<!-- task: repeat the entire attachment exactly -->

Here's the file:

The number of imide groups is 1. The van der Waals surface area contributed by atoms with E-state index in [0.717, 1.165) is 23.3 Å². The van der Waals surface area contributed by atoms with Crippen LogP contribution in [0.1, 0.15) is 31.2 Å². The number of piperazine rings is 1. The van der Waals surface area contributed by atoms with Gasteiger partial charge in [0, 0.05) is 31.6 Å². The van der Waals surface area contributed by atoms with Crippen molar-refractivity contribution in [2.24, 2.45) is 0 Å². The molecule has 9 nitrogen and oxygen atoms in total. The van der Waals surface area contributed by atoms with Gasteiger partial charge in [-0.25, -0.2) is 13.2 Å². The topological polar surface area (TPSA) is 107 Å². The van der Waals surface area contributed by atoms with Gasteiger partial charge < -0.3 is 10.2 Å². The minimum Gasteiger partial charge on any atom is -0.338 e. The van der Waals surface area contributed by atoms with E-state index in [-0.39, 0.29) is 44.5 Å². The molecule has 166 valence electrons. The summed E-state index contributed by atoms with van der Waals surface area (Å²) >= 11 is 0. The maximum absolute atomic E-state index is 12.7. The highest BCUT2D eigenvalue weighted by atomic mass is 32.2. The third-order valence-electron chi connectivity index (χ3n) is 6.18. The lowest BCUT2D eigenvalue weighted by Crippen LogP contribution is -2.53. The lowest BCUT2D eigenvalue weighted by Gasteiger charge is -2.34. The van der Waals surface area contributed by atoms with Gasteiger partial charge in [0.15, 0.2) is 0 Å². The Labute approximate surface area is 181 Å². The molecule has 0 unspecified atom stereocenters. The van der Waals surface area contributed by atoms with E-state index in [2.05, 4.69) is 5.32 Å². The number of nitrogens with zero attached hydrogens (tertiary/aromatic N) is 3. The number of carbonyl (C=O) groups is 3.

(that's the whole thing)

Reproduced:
The number of imide groups is 1. The van der Waals surface area contributed by atoms with E-state index in [0.717, 1.165) is 23.3 Å². The van der Waals surface area contributed by atoms with Crippen LogP contribution in [0.1, 0.15) is 31.2 Å². The number of piperazine rings is 1. The van der Waals surface area contributed by atoms with Gasteiger partial charge in [0, 0.05) is 31.6 Å². The van der Waals surface area contributed by atoms with Crippen molar-refractivity contribution in [2.24, 2.45) is 0 Å². The molecule has 9 nitrogen and oxygen atoms in total. The van der Waals surface area contributed by atoms with Gasteiger partial charge in [-0.25, -0.2) is 13.2 Å². The topological polar surface area (TPSA) is 107 Å². The van der Waals surface area contributed by atoms with Gasteiger partial charge < -0.3 is 10.2 Å². The minimum Gasteiger partial charge on any atom is -0.338 e. The van der Waals surface area contributed by atoms with E-state index in [-0.39, 0.29) is 44.5 Å². The molecule has 166 valence electrons. The summed E-state index contributed by atoms with van der Waals surface area (Å²) >= 11 is 0. The maximum absolute atomic E-state index is 12.7. The highest BCUT2D eigenvalue weighted by atomic mass is 32.2. The third-order valence-electron chi connectivity index (χ3n) is 6.18. The lowest BCUT2D eigenvalue weighted by Crippen LogP contribution is -2.53. The lowest BCUT2D eigenvalue weighted by Gasteiger charge is -2.34. The van der Waals surface area contributed by atoms with Gasteiger partial charge in [0.15, 0.2) is 0 Å². The Labute approximate surface area is 181 Å². The molecule has 0 unspecified atom stereocenters. The van der Waals surface area contributed by atoms with E-state index in [2.05, 4.69) is 5.32 Å². The number of nitrogens with zero attached hydrogens (tertiary/aromatic N) is 3. The number of carbonyl (C=O) groups is 3.